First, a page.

Zembla_, although they relate, as we shall see below, that there was a
Separation of Parts made in their frozen Beer about the middle of
_November_, yet of the Freezing of their Back [Errata: Sack] in
_December_ following they give but this Account: _Yea and our Sack,
which is so hot, was Frozen very hard, so that when we were every Man
to have his part, we were forc'd to melt it in the Fire; which we
shar'd every second Day, about half a Pinte for a Man, wherewith we
were forc'd to sustain our selves._ In which words they imply not,
that their Back [Errata: Sack] was divided by the Frost into differing
Substances, after such manner as their Beer had been. All which
notwithstanding, _Eleu._ suppose that it may be made to appear, that
even Cold sometimes may _Congregare Homogenea, & Heterogenea
Segregare_: and to Manifest this I may tell you, that I did once,
purposely cause to be Decocted in fair Water a Plant abounding with
Sulphureous and Spirituous Parts, and having expos'd the Decoction to
a keen North-Wind in a very Frosty Night, I observ'd, that the more
Aqueous Parts of it were turn'd by the next Morning into Ice, towards
the innermost part of which, the more Agile and Spirituous parts, as I
then conjectur'd, having Retreated, to shun as much as might be their
Environing Enemy, they had there preserv'd themselves unfrozen in the
Form of a high colour'd Liquor, the Aqueous and Spirituous parts
having been so sleightly (Blended rather than) United in the
Decoction, that they were easily Separable by such a Degree of Cold as
would not have been able to have Divorc'd the Parts of Urine or Wine,
which by Fermentation or Digestion are wont, as Tryal has inform'd me,
to be more intimately associated each with other. But I have already
intimated, _Eleutherius_, that I shall not Insist on this Experiment,
not only because, having made it but once I may possibly have been
mistaken in it; but also (and that principally) because of that much
more full and eminent Experiment of the Separative Virtue of extream
Cold, that was made, against their Wills, by the foremention'd Dutch
men that Winter'd in _Nova Zembla_; the Relation of whose Voyage being
a very scarce Book, it will not be amiss to give you that Memorable
part of it which concerns our present Theme, as I caus'd the Passage
to be extracted out of the Englished Voyage it self.

"_Gerard de Veer_, _John Cornelyson_ and Others, sent out of
_Amsterdam_, _Anno Dom._ 1596. being forc'd by unseasonable Weather to
Winter in _Nova Zembla_, neer Ice-Haven; on the thirteenth of
_October_, Three of us (sayes the Relation) went aboard the Ship, and
laded a Sled with Beer; but when we had laden it, thinking to go to
our House with it, suddenly there arose such a Winde, and so great a
Storm and Cold, that we were forc'd to go into the Ship again, because
we were not able to stay without; and we could not get the Beer into
the Ship again, but were forc'd to let it stand without upon the Sled:
the Fourteenth, as we came out of the Ship, we found the Barrel of
Beer standing upon the Sled, but it was fast frozen at the Heads; yet
by reason of the great Cold, the Beer that purg'd out froze as hard
upon the Side of the Barrel, as if it had been glu'd thereon: and in
that sort we drew it to our House, and set the Barrel an end, and
drank it up; but first we were forc'd to melt the Beer, for there was
scarce any unfrozen Beer in the barrel; but in that thick Yiest that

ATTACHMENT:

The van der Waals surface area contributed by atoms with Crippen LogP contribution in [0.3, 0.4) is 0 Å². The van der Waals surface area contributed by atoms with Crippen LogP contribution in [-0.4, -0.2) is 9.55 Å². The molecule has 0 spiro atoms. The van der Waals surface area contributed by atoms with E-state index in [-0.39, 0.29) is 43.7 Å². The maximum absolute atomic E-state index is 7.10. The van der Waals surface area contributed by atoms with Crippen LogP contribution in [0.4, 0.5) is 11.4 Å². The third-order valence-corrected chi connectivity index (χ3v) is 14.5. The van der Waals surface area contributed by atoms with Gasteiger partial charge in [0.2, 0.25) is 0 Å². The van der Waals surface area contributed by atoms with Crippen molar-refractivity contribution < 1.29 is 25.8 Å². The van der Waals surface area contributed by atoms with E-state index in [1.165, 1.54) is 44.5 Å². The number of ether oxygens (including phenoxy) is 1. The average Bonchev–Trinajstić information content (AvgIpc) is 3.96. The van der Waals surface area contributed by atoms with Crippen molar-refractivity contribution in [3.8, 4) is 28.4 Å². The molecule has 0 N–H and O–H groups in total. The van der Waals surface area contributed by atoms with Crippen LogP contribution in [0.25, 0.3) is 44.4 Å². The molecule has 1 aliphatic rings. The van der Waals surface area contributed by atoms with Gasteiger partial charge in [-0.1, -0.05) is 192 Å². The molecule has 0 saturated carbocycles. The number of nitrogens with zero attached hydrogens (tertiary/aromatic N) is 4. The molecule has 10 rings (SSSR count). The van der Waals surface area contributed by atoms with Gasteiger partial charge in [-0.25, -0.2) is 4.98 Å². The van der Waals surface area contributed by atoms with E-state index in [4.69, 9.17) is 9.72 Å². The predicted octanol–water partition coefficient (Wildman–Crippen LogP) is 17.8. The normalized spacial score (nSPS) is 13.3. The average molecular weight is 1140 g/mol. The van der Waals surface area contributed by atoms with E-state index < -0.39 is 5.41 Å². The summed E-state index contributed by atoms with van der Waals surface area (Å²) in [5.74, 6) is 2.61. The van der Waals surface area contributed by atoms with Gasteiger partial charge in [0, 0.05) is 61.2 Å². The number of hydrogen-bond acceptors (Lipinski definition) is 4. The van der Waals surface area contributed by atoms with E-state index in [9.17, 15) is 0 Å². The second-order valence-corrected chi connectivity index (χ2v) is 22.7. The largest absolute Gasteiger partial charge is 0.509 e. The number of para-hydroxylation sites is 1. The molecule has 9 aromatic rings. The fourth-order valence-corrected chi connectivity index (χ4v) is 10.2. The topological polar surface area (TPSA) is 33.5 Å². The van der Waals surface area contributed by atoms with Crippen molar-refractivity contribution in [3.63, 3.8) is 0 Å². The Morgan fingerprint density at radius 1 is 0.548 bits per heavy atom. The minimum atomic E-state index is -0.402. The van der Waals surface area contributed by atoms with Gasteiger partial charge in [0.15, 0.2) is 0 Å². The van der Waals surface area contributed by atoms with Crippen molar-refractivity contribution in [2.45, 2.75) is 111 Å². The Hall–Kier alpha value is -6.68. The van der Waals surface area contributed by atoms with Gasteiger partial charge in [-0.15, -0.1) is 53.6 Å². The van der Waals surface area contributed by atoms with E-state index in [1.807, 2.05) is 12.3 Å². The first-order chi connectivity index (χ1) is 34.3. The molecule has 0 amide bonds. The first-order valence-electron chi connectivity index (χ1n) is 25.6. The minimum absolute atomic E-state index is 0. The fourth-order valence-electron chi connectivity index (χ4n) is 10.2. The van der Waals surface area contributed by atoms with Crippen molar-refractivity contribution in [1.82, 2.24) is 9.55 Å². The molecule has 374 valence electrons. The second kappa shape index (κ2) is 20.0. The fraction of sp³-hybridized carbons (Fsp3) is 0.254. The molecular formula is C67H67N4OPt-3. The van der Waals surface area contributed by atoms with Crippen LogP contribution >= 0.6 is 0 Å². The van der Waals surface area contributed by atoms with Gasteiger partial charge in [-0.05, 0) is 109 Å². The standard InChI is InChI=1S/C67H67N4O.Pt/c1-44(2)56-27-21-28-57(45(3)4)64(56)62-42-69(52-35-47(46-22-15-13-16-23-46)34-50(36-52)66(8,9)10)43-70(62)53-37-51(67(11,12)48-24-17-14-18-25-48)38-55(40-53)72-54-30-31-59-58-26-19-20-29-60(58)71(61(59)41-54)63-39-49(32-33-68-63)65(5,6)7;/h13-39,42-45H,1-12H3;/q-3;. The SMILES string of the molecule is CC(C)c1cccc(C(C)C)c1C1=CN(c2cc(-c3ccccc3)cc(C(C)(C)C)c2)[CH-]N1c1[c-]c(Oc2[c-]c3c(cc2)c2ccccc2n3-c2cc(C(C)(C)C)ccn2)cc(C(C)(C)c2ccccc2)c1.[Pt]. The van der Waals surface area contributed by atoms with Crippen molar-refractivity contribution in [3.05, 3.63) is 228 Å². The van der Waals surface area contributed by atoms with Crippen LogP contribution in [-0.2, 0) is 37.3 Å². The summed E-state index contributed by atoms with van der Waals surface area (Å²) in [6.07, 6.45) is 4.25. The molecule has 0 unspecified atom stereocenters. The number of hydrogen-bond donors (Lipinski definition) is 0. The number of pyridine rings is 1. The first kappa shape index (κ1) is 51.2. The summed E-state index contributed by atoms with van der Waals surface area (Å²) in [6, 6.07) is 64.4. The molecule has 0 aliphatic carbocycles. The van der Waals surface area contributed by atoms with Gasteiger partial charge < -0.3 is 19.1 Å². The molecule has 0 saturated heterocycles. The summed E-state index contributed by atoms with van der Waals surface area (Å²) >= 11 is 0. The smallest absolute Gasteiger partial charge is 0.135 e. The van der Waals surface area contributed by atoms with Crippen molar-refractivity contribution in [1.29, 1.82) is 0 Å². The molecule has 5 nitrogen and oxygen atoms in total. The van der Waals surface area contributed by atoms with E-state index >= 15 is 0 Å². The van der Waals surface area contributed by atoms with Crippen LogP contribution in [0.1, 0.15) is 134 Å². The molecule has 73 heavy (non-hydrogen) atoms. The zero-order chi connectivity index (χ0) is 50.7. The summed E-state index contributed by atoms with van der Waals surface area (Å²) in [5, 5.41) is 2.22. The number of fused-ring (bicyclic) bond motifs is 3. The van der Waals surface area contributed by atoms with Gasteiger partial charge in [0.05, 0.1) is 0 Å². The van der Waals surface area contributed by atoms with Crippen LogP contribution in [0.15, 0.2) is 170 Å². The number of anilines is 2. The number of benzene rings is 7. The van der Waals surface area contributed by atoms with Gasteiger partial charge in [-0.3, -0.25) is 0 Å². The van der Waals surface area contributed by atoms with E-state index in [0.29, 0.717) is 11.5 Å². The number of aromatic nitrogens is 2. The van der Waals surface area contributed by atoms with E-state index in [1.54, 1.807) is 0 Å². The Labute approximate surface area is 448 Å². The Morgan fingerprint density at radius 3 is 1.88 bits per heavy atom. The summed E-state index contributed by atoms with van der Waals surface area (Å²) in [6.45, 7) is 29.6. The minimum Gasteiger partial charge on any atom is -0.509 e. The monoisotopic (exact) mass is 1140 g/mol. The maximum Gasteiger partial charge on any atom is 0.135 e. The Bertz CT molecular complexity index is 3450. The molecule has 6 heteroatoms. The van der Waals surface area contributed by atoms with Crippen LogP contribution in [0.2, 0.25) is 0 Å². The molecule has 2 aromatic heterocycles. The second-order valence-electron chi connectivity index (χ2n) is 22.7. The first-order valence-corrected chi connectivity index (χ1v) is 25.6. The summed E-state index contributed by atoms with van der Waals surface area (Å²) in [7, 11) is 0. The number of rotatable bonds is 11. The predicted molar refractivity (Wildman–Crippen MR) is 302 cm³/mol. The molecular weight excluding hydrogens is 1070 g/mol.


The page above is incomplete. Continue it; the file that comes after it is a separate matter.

was unfrozen lay the Strength of the Beer, so that it was too strong
to drink alone, and that which was frozen tasted like Water; and being
melted we Mix'd one with the other, and so drank it; but it had
neither Strength nor Taste."

And on this Occasion I remember, that having the last very Sharp
Winter purposely try'd to Freeze, among other Liquors, some Beer
moderately strong, in Glass Vessels, with Snow and Salt, I observ'd,
that there came out of the Neck a certain thick Substance, which, it
seems, was much better able then the rest of the Liquor (that I found
turn'd into Ice) to resist a Frost, and which, by its Colour and
consistence seem'd mafestly [Transcriber's Note: manifestly] enough
to be Yiest, whereat, I confess, I somewhat marvail'd, because I did
not either discerne by the Taste, or find by Enquiry, that the Beer
was at all too New to be very fit to be Drank. I might confirm the
Dutchmens Relation, by what happen'd a while since to a neere Friend
of mine, who complained to me, that having Brew'd some Beer or Ale for
his own drinking in _Holland_ (where he then dwelt) the Keenness of
the late bitter Winter froze the Drink so as to reduce it into Ice,
and a small Proportion of a very Strong and Spirituous Liquor. But I
must not entertain you any longer concerning Cold, not onely because
you may think I have but lost my way into a Theme which does not
directly belong to my present Undertaking; but because I have already
enlarg'd my self too much upon the first Consideration I propos'd,
though it appears so much a Paradox, that it seem'd to Require that I
should say much to keep it from being thought a meere Extravagance;
yet since I Undertook but to make the common Assumption of our
Chymists and _Aristotelians_ appear Questionable, I hope I have so
Perform'd that Task, that I may now Proceed to my Following
Considerations, and Insist lesse on them than I have done on the
First.




THE

SCEPTICAL CHYMIST.

_The Second Part._


The Second Consideration I Desire to have Notice Taken of, is This,
That it is not so Sure, as Both Chymists and _Aristotelians_ are wont
to Think it, that every Seemingly Similar or Distinct Substance that
is Separated from a Body by the Help of the Fire, was Pre existent in
it as a Principle or Element of it.

That I may not make this Paradox a Greater then I needs must, I will
First Briefly Explain what the Proposition means, before I proceed to
Argue for it.

And I suppose You will easily Believe That I do not mean that any
thing is separable from a Body by Fire, that was not Materially
pre-existent in it; for it Far Exceeds the power of Meerly Naturall
Agents, and Consequently of the Fire, to produce anew, so Much as one